Do we all make New Year resolutions anymore? I gave up any attempt at the usual ones long ago as they usually involve giving up some form of pleasurable, if usually unhealthy activity or promising to take-up a new healthy one. But I do have two resolutions this year.
I’ll come onto my second at the end of the article, but the first has to be keeping cheerful. All too easy and understandable to be down in the dumps during what I’ve always perceived as the most miserable month of the year. I always recall from my father, who had a small chain of greengrocers back in the day, that January was always the worst trading month, and then during my time working as an accountant in practice, the annual rush of tax returns to be filed by the 31st always meant 7 day a week working and long hours to beat the deadline. So January to me was always negative even before Covid came along.
The festive season brought full-time working for most MPs and additional pressure on Kent ones as we pored simultaneously over the new Free Trade Agreement with the EU and grappled with the blockade of our region because of French demands stopping the short straits traffic flow. A big thanks must go to Kent Police, the Army, the NHS, Kent County and Thanet District Councils, the Department for Transport and the huge number of volunteers who came together to assist.
All that seems to have been achieved is proof that lorry drivers are an extremely low source of infection (Lateral Flow Testing showed up about 0.25% or 1 in 400 to be positive, an unknown number of whom probably arrived in the UK with the virus in any event) and a serious headache to the logistics network of the whole of Europe, missed family time by drivers and local frontline workers, wasted short-dated produce, notably shellfish from Scotland, and a seriously jammed up Kent.
We were then recalled for a single Parliamentary day to consider all stages of the new EU (Future Relationships) Bill. There was a last rear-guard action by the usual suspects who have attempted throughout to overturn the 2016 Referendum result but the Bill sailed through both Houses of Parliament. I stayed to watch the final deliberations of the Lords, returning to the House of Commons to await the message that Royal Assent had been given at 12.30 in the morning of the 31st December, signifying that the Bill had become an Act of Parliament. It was, for me, a historic day that I was never going to miss. We start the New Year as a normal independent country.
The world has not fallen in as many seem to wish upon their own country in the hope of a short-term ‘told you so’ message; the Port of Dover and EuroTunnel are operating to a high degree of normality despite the ongoing Covid testing demands and we have already exercised some of our new freedoms by banning environmentally destructive Pulse Trawling within our waters and removed VAT from female sanitary products, the so-called ‘Tampon Tax’ that was not possible to remove under EU VAT law.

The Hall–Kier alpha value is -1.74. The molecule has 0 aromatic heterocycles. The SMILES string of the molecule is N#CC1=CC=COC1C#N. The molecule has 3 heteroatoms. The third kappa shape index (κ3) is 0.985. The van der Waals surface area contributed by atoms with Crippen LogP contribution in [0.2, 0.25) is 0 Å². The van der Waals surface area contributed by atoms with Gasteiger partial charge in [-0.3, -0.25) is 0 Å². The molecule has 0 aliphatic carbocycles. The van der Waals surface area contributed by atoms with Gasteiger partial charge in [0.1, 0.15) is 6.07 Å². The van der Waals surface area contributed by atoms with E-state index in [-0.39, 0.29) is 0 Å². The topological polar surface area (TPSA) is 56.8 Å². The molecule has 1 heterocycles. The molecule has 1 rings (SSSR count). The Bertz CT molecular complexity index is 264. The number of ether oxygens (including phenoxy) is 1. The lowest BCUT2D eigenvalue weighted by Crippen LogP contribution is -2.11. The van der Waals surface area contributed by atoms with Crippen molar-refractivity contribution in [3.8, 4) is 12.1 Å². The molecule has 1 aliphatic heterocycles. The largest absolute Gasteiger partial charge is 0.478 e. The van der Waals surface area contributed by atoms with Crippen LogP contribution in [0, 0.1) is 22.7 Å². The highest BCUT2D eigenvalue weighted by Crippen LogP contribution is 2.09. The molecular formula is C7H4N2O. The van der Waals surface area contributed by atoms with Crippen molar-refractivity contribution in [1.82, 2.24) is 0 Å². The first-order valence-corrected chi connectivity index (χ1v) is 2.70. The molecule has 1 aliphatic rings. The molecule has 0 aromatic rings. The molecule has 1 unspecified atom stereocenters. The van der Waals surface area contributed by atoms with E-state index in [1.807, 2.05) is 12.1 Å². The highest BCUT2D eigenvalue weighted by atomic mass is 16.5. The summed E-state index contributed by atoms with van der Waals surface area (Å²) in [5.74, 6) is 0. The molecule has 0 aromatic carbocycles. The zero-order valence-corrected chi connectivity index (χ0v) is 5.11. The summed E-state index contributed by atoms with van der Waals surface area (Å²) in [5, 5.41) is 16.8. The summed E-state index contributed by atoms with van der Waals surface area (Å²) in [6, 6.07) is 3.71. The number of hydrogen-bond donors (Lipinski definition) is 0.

Let’s move on to Covid. The spread of the new variant, particularly in the South East and London, has been rapid leading many to call for enhanced lockdowns, including schools once more.
Kent has been either locked down or under serious restrictions for two months now with seemingly little effect on the advance of the virus. Across my constituency covering parts of Thanet and Dover District, schools have been told to remain open because of the local downward trajectory of infection rates; this mirrors the position experienced by much of the North of the country who had very high rates but kept education going as best they could.
Some schools have taken unilateral action to close – this is a tough one to rule upon. *If schools are closed even to the children of ‘key workers’ which includes NHS staff and care workers, then those essential people, desperately needed to care for the ill, could be taken away from their duties to manage childcare demands.
Obviously vaccination is the route out of this. The approval of the Oxford/AstraZeneca vaccine – easier to store and distribute will play a key part. The country must put all effort into rolling this and the Pfizer vaccine out to the community as if on a war footing: we must strip away all and any red-tape to this effort with the speed of manufacture left as the only limiting factor.
With the cost of Covid restrictions mounting up at a £Billion per day, any cost less than this must represent a good return on investment on top of the primary purpose of saving lives and protecting the vulnerable. We then enter the ‘moral maze’ conundrum. It is obvious common-sense to vaccinate frontline care workers to minimise hospital and care home acquired infections, but after that how should the hierarchy of roll-out progress?
I don’t have the definitive answer but vaccinating those most in contact with the elderly must surely be positive, and to calm down the schools debate, teachers and school staff should also be considered together with those working in retail who interact widely with the public. I will be on the back of Ministers responsible to ensure the vaccination rollout is logical, efficient and rapid.
Finally, my last New Year resolution. It is to ‘block’ those who are increasingly taking to Social Media to peddle their own form of hate. I always enjoy robust debate but when the posts become personal, abusive, lacking in any proper content beyond expletives or are repetitively nasty there is little to be gained by either reading, or engaging. I have a feeling my new approach will enhance my first New Year Resolution of being cheerful. I’d recommend a similar approach.
Happy New Year. It will get better.
*(Editor’s note) Schools in Thanet which have taken the decision to delay face to face learning are open for vulnerable and key worker children.